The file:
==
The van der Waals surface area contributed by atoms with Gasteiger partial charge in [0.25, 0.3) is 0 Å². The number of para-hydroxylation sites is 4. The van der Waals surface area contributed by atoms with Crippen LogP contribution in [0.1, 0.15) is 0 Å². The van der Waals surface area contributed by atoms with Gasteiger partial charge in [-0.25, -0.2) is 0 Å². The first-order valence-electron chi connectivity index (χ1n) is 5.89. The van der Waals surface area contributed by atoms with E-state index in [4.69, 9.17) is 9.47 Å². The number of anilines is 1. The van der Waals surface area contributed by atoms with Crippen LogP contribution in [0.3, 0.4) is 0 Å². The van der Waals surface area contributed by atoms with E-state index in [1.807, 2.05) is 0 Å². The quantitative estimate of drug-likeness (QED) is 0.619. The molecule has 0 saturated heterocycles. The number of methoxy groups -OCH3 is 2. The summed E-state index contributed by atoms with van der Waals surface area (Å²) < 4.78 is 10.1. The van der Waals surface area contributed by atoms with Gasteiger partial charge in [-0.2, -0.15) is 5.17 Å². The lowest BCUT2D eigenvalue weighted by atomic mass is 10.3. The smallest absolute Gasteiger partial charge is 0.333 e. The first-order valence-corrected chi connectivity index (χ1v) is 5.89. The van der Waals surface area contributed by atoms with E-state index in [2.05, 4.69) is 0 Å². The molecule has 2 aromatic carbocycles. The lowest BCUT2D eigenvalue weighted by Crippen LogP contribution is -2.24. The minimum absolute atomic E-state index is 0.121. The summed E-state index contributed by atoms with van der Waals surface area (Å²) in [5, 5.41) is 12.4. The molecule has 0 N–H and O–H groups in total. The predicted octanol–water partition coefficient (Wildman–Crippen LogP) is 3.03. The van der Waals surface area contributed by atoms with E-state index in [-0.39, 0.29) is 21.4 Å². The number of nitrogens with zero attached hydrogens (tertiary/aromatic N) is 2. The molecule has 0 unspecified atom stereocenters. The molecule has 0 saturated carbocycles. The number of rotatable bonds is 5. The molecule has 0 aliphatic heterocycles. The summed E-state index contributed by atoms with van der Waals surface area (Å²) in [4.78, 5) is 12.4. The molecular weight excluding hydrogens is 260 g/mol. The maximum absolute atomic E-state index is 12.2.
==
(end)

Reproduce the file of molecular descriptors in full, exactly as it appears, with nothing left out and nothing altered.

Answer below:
The van der Waals surface area contributed by atoms with Gasteiger partial charge in [0.25, 0.3) is 0 Å². The number of para-hydroxylation sites is 4. The van der Waals surface area contributed by atoms with Crippen LogP contribution in [0.1, 0.15) is 0 Å². The van der Waals surface area contributed by atoms with Gasteiger partial charge in [-0.25, -0.2) is 0 Å². The first-order valence-electron chi connectivity index (χ1n) is 5.89. The van der Waals surface area contributed by atoms with E-state index in [4.69, 9.17) is 9.47 Å². The number of anilines is 1. The van der Waals surface area contributed by atoms with Crippen LogP contribution in [0.3, 0.4) is 0 Å². The van der Waals surface area contributed by atoms with E-state index in [1.807, 2.05) is 0 Å². The quantitative estimate of drug-likeness (QED) is 0.619. The molecule has 0 saturated heterocycles. The number of methoxy groups -OCH3 is 2. The summed E-state index contributed by atoms with van der Waals surface area (Å²) < 4.78 is 10.1. The van der Waals surface area contributed by atoms with Gasteiger partial charge in [-0.2, -0.15) is 5.17 Å². The lowest BCUT2D eigenvalue weighted by atomic mass is 10.3. The smallest absolute Gasteiger partial charge is 0.333 e. The first-order valence-corrected chi connectivity index (χ1v) is 5.89. The van der Waals surface area contributed by atoms with E-state index in [2.05, 4.69) is 0 Å². The molecule has 2 aromatic carbocycles. The lowest BCUT2D eigenvalue weighted by Crippen LogP contribution is -2.24. The minimum absolute atomic E-state index is 0.121. The summed E-state index contributed by atoms with van der Waals surface area (Å²) in [5, 5.41) is 12.4. The molecule has 0 N–H and O–H groups in total. The predicted octanol–water partition coefficient (Wildman–Crippen LogP) is 3.03. The van der Waals surface area contributed by atoms with E-state index in [-0.39, 0.29) is 21.4 Å². The number of nitrogens with zero attached hydrogens (tertiary/aromatic N) is 2. The molecule has 0 unspecified atom stereocenters. The molecule has 0 saturated carbocycles. The number of rotatable bonds is 5. The molecule has 0 aliphatic heterocycles. The summed E-state index contributed by atoms with van der Waals surface area (Å²) in [4.78, 5) is 12.4. The molecular weight excluding hydrogens is 260 g/mol. The maximum absolute atomic E-state index is 12.2.